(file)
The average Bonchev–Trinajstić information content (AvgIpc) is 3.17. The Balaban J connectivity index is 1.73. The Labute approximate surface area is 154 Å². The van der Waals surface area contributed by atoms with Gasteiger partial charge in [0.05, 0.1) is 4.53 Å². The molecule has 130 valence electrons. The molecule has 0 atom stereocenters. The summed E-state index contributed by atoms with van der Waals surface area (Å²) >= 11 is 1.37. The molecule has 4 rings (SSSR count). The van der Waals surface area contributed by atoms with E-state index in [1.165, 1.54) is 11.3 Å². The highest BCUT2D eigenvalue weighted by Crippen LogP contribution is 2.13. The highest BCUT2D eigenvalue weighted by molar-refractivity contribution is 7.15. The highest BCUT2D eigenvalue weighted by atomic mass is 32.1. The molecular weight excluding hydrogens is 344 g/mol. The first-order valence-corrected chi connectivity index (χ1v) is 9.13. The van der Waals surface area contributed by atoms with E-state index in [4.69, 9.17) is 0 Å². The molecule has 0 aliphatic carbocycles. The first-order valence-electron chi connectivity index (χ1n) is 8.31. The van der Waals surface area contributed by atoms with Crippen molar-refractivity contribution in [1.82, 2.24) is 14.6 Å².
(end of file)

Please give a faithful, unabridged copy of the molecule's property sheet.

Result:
The average Bonchev–Trinajstić information content (AvgIpc) is 3.17. The Balaban J connectivity index is 1.73. The Labute approximate surface area is 154 Å². The van der Waals surface area contributed by atoms with Gasteiger partial charge in [0.05, 0.1) is 4.53 Å². The molecule has 130 valence electrons. The molecule has 0 atom stereocenters. The summed E-state index contributed by atoms with van der Waals surface area (Å²) >= 11 is 1.37. The molecule has 4 rings (SSSR count). The van der Waals surface area contributed by atoms with E-state index in [1.165, 1.54) is 11.3 Å². The highest BCUT2D eigenvalue weighted by Crippen LogP contribution is 2.13. The highest BCUT2D eigenvalue weighted by molar-refractivity contribution is 7.15. The highest BCUT2D eigenvalue weighted by atomic mass is 32.1. The molecular weight excluding hydrogens is 344 g/mol. The first-order valence-corrected chi connectivity index (χ1v) is 9.13. The van der Waals surface area contributed by atoms with E-state index in [4.69, 9.17) is 0 Å². The molecule has 0 aliphatic carbocycles. The first-order valence-electron chi connectivity index (χ1n) is 8.31. The van der Waals surface area contributed by atoms with Crippen molar-refractivity contribution in [1.82, 2.24) is 14.6 Å².